Tuesday, February 16, 2010

Robin Hood Tax

I've been following this developing campaign, uniting charities, NGOs and trade unions, with interest. Politically, it taps into a very good instinct. The bankers got rich pursuing speculative profits through various intricate schemes that placed national economies in tremendous danger (example of which), and have been rewarded with bail-outs. If there is going to be a shortfall in funding for public services, they should pay for it. This isn't the only justification for imposing such a tax. A letter signed by 320 economists addressed to the G20 argued that the tax would "calm excessive speculation". Joseph Stiglitz maintains that it is an excellent idea to tax what is a socially useless and sometimes harmful activity.

The proposed level of taxation, at 0.05% on all speculative financial transactions, seems to be very small. (Though it seems it is larger than the micro-tax [pdf] proposed by the TUC and the Tax Justice Movement). Perhaps that extreme modesty of ambition is one reason why the basic idea has been able to get the support of right-wing governments in France and Germany, by New Labour, by former CBI head Lord Adair Turner, by Nancy Pelosi, Jeffrey Sachs and Warren Buffet. Then there's the pay-off. Supposedly, the tax would raise £250bn each year, with "tens of billions" of that available for public services in the UK. If that could be counted on, and if the measure was likely to be passed over the objections of the Obama-Geithner treasury (not a chance in hell), then there's an extremely seductive riposte to those who say we have no choice but to make deep and painful cuts in the public sector. Nonsense - it's easy! We can raise tens of billions for public services with a minute tax on, not to put too fine a point upon it, a wunch of bankers. That would more than cover the cuts proposed by both New Labour and the Tories.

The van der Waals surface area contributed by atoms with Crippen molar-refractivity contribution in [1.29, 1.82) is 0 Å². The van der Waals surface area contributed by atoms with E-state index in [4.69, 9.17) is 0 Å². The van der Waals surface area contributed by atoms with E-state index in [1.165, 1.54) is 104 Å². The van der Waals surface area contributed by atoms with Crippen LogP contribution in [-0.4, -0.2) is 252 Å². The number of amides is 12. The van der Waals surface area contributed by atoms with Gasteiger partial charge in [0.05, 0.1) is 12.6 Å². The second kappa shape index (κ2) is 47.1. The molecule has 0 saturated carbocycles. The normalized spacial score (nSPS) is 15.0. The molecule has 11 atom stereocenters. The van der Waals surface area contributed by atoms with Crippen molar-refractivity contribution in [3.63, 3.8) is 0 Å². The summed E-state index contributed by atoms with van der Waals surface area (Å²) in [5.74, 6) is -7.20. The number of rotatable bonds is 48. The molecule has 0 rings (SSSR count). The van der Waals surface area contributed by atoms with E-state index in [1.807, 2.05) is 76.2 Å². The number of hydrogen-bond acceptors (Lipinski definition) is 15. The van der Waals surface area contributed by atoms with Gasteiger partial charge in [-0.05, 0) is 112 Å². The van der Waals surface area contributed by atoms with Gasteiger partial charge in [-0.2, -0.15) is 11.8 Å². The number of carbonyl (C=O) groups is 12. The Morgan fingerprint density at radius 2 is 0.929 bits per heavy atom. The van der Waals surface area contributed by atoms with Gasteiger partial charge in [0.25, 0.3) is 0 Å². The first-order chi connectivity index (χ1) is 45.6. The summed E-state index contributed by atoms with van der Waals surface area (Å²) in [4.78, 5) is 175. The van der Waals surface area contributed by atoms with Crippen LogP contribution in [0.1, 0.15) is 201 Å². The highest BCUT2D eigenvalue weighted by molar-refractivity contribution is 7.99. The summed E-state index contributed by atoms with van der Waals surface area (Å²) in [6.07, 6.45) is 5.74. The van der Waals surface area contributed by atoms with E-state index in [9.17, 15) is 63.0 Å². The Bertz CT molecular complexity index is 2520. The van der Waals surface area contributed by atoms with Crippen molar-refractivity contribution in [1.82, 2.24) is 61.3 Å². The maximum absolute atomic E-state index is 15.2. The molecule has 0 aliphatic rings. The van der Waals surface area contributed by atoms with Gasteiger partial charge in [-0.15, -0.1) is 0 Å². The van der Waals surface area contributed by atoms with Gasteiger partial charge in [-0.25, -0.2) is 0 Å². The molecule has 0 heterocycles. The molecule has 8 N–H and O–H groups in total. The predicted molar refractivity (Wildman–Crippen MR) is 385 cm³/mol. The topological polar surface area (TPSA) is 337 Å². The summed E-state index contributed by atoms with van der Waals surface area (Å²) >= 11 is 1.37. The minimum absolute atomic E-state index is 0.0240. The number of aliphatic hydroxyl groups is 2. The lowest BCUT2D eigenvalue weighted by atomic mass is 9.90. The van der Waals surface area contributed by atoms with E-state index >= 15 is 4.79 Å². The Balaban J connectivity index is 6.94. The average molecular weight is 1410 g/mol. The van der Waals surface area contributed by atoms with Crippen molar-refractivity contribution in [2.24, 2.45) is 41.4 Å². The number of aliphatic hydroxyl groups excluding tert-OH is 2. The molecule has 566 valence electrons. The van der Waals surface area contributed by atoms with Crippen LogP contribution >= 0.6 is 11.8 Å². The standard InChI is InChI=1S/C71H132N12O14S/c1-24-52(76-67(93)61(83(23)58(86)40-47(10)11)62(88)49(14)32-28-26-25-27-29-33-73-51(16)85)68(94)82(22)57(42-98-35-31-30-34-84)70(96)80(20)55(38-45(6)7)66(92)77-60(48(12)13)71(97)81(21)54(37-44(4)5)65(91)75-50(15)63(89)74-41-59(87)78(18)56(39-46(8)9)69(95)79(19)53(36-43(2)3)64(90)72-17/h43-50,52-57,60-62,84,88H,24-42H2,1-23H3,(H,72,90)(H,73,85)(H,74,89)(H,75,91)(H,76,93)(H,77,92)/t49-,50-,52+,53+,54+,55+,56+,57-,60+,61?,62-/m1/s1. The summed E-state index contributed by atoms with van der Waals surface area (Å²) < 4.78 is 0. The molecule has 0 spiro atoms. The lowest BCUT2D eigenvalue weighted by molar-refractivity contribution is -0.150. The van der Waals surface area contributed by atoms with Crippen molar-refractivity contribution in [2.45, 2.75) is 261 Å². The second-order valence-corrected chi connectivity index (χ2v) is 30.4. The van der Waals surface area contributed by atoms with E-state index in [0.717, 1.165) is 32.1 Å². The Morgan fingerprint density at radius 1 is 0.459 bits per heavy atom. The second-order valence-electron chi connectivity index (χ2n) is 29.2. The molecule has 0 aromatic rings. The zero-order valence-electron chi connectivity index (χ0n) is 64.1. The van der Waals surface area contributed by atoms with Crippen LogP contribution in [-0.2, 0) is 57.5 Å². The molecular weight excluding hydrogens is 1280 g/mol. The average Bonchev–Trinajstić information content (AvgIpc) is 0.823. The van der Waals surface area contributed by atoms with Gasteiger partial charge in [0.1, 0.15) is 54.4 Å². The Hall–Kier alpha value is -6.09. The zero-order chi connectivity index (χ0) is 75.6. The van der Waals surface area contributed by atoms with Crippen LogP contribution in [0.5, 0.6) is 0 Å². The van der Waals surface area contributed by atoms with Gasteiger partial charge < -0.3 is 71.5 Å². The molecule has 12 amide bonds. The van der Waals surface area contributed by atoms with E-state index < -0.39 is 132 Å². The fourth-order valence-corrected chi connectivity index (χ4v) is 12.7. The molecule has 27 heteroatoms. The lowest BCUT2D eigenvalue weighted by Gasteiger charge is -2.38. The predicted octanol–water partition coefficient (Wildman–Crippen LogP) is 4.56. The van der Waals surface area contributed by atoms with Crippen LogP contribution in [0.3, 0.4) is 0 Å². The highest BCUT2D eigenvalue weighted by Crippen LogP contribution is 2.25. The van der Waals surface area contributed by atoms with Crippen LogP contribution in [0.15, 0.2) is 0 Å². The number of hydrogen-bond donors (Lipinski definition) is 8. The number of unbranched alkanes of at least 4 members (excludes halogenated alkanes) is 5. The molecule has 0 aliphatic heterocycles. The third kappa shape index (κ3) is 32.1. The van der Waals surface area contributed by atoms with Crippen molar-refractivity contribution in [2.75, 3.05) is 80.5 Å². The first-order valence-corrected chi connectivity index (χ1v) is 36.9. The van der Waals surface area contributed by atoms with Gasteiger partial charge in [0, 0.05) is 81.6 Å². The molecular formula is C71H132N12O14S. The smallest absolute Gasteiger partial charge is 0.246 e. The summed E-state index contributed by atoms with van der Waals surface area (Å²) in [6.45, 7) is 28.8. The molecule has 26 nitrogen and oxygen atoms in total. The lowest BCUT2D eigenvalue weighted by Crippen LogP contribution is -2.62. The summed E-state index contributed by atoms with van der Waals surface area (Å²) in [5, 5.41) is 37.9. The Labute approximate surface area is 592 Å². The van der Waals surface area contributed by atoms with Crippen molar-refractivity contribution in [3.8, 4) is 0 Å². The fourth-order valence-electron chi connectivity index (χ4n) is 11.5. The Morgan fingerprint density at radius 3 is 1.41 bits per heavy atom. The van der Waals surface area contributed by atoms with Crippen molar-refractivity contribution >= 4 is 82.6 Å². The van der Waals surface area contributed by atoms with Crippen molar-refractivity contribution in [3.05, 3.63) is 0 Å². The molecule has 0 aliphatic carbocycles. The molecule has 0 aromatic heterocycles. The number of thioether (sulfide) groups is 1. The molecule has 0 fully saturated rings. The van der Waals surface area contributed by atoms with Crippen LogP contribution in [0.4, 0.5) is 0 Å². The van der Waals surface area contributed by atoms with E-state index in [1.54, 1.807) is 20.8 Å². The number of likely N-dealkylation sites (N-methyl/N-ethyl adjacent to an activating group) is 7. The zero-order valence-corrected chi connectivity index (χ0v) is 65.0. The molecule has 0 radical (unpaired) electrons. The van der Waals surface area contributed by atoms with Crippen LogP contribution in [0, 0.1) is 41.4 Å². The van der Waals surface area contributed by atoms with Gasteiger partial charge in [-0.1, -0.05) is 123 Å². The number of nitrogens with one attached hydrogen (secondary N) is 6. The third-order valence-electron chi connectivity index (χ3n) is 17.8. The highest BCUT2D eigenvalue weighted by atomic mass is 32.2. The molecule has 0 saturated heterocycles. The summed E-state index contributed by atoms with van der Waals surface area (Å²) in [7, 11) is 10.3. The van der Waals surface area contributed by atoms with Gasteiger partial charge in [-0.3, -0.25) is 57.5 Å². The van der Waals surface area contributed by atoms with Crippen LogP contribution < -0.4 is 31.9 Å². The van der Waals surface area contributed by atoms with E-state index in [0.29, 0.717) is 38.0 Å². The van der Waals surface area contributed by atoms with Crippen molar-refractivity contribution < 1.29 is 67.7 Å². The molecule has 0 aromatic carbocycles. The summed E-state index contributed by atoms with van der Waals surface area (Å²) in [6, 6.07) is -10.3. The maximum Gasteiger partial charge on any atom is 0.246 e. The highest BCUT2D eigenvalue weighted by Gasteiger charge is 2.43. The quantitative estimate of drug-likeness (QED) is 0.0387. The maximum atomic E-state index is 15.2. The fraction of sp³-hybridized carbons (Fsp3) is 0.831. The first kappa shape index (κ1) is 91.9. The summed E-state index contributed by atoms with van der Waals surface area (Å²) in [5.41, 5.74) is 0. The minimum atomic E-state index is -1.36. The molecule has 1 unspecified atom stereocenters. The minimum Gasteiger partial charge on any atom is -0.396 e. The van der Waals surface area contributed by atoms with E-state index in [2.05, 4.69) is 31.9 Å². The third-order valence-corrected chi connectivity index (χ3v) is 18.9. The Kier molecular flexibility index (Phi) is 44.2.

There are some objections to the tax that are superficially appealling, but don't appear to withstand scrutiny. For example, the banks will only pass on the costs to consumers, some say, thus vitiating the distributive argument for the tax. Well, aside from the fact the consumers of such services are disproportionately wealthy, any form of corporate taxation can potentially be passed on to consumers, assuming that consumers are able and willing to bear the cost. That isn't a case against taxing corporate profits. Put simply, the wages of workers which enables them to be consumers are substantially determined by market forces: higher prices tend to drive up wage claims. Hence, the aggregate effect would be the same: the tax would impact on profits, not consumers. Of course, there's the aspect of class struggle that it seems vulgar to even notice, and it is true that in general companies will try to take every opportunity to externalise their costs onto workers and consumers, but that applies with any cost, not just taxes. That's not an argument against taxes, it's an argument - at the minumum - for having an organised and combative labour force which can use its bargaining power to resist such efforts.